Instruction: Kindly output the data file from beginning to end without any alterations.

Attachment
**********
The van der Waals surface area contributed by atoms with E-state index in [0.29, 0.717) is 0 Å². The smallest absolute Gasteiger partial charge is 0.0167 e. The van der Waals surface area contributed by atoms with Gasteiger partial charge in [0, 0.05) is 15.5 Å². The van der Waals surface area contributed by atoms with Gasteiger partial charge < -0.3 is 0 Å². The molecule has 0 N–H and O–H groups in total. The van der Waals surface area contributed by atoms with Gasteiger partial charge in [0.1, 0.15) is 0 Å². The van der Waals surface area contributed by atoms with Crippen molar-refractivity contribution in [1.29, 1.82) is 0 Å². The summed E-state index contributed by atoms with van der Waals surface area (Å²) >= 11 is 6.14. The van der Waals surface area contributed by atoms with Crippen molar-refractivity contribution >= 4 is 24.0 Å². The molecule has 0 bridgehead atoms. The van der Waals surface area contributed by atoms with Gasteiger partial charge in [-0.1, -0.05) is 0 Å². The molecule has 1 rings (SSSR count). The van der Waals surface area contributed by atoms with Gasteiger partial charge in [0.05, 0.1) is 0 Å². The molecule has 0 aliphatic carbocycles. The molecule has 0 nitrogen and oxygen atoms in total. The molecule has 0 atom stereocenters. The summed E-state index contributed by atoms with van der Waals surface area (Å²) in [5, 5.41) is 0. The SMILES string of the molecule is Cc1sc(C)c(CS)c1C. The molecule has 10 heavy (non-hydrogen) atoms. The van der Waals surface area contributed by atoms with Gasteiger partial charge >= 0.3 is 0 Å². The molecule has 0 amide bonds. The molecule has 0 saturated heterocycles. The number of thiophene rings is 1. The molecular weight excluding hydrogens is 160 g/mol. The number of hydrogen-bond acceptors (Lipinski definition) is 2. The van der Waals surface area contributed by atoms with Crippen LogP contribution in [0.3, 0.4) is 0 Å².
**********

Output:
The van der Waals surface area contributed by atoms with E-state index in [0.29, 0.717) is 0 Å². The smallest absolute Gasteiger partial charge is 0.0167 e. The van der Waals surface area contributed by atoms with Gasteiger partial charge in [0, 0.05) is 15.5 Å². The van der Waals surface area contributed by atoms with Gasteiger partial charge < -0.3 is 0 Å². The molecule has 0 N–H and O–H groups in total. The van der Waals surface area contributed by atoms with Gasteiger partial charge in [0.1, 0.15) is 0 Å². The van der Waals surface area contributed by atoms with Crippen molar-refractivity contribution in [1.29, 1.82) is 0 Å². The summed E-state index contributed by atoms with van der Waals surface area (Å²) >= 11 is 6.14. The van der Waals surface area contributed by atoms with Crippen molar-refractivity contribution >= 4 is 24.0 Å². The molecule has 0 bridgehead atoms. The van der Waals surface area contributed by atoms with Gasteiger partial charge in [-0.1, -0.05) is 0 Å². The molecule has 1 rings (SSSR count). The van der Waals surface area contributed by atoms with Gasteiger partial charge in [0.05, 0.1) is 0 Å². The molecule has 0 aliphatic carbocycles. The molecule has 0 nitrogen and oxygen atoms in total. The molecule has 0 atom stereocenters. The summed E-state index contributed by atoms with van der Waals surface area (Å²) in [5, 5.41) is 0. The SMILES string of the molecule is Cc1sc(C)c(CS)c1C. The molecule has 10 heavy (non-hydrogen) atoms. The van der Waals surface area contributed by atoms with Gasteiger partial charge >= 0.3 is 0 Å². The molecule has 0 amide bonds. The molecule has 0 saturated heterocycles. The number of thiophene rings is 1. The molecular weight excluding hydrogens is 160 g/mol. The number of hydrogen-bond acceptors (Lipinski definition) is 2. The van der Waals surface area contributed by atoms with Crippen LogP contribution in [0.3, 0.4) is 0 Å².